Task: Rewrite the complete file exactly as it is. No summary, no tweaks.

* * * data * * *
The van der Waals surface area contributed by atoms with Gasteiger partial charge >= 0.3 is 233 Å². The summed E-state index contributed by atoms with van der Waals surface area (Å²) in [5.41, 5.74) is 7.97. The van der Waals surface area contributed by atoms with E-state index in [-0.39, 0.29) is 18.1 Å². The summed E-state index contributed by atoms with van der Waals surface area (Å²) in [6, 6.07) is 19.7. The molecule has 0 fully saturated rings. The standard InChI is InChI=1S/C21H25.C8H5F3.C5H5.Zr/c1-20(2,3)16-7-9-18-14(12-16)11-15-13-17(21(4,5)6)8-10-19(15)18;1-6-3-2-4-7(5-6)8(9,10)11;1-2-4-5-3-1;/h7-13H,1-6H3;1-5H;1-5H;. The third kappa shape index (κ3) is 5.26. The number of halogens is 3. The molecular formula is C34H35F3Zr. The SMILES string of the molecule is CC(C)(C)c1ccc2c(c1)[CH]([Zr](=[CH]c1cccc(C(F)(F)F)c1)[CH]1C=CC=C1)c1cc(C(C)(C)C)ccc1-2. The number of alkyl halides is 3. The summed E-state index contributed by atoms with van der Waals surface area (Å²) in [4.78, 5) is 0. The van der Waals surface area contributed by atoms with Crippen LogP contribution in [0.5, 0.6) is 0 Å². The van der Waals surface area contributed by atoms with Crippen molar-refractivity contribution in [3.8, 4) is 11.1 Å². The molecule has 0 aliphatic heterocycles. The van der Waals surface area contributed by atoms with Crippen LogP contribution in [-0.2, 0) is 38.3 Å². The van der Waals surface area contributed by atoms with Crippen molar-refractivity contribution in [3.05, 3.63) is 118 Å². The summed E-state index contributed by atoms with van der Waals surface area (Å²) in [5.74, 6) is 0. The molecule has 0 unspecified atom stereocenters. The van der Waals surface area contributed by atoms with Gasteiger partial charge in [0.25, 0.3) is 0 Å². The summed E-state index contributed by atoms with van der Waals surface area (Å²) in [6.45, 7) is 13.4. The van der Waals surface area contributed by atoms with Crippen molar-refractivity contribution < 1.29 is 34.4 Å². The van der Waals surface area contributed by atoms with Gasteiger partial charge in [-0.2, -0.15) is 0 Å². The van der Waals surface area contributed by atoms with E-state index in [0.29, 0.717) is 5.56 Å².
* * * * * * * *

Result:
The van der Waals surface area contributed by atoms with Gasteiger partial charge >= 0.3 is 233 Å². The summed E-state index contributed by atoms with van der Waals surface area (Å²) in [5.41, 5.74) is 7.97. The van der Waals surface area contributed by atoms with E-state index in [-0.39, 0.29) is 18.1 Å². The summed E-state index contributed by atoms with van der Waals surface area (Å²) in [6, 6.07) is 19.7. The molecule has 0 fully saturated rings. The standard InChI is InChI=1S/C21H25.C8H5F3.C5H5.Zr/c1-20(2,3)16-7-9-18-14(12-16)11-15-13-17(21(4,5)6)8-10-19(15)18;1-6-3-2-4-7(5-6)8(9,10)11;1-2-4-5-3-1;/h7-13H,1-6H3;1-5H;1-5H;. The third kappa shape index (κ3) is 5.26. The number of halogens is 3. The molecular formula is C34H35F3Zr. The SMILES string of the molecule is CC(C)(C)c1ccc2c(c1)[CH]([Zr](=[CH]c1cccc(C(F)(F)F)c1)[CH]1C=CC=C1)c1cc(C(C)(C)C)ccc1-2. The number of alkyl halides is 3. The summed E-state index contributed by atoms with van der Waals surface area (Å²) in [4.78, 5) is 0. The van der Waals surface area contributed by atoms with Crippen LogP contribution in [0.5, 0.6) is 0 Å². The van der Waals surface area contributed by atoms with Crippen molar-refractivity contribution in [3.8, 4) is 11.1 Å². The molecule has 0 aliphatic heterocycles. The van der Waals surface area contributed by atoms with Crippen LogP contribution in [-0.2, 0) is 38.3 Å². The van der Waals surface area contributed by atoms with Crippen molar-refractivity contribution in [3.05, 3.63) is 118 Å². The summed E-state index contributed by atoms with van der Waals surface area (Å²) in [5.74, 6) is 0. The molecule has 0 unspecified atom stereocenters. The van der Waals surface area contributed by atoms with Gasteiger partial charge in [0.25, 0.3) is 0 Å². The summed E-state index contributed by atoms with van der Waals surface area (Å²) in [6.45, 7) is 13.4. The van der Waals surface area contributed by atoms with Crippen molar-refractivity contribution < 1.29 is 34.4 Å². The van der Waals surface area contributed by atoms with Gasteiger partial charge in [-0.2, -0.15) is 0 Å². The van der Waals surface area contributed by atoms with E-state index in [0.29, 0.717) is 5.56 Å².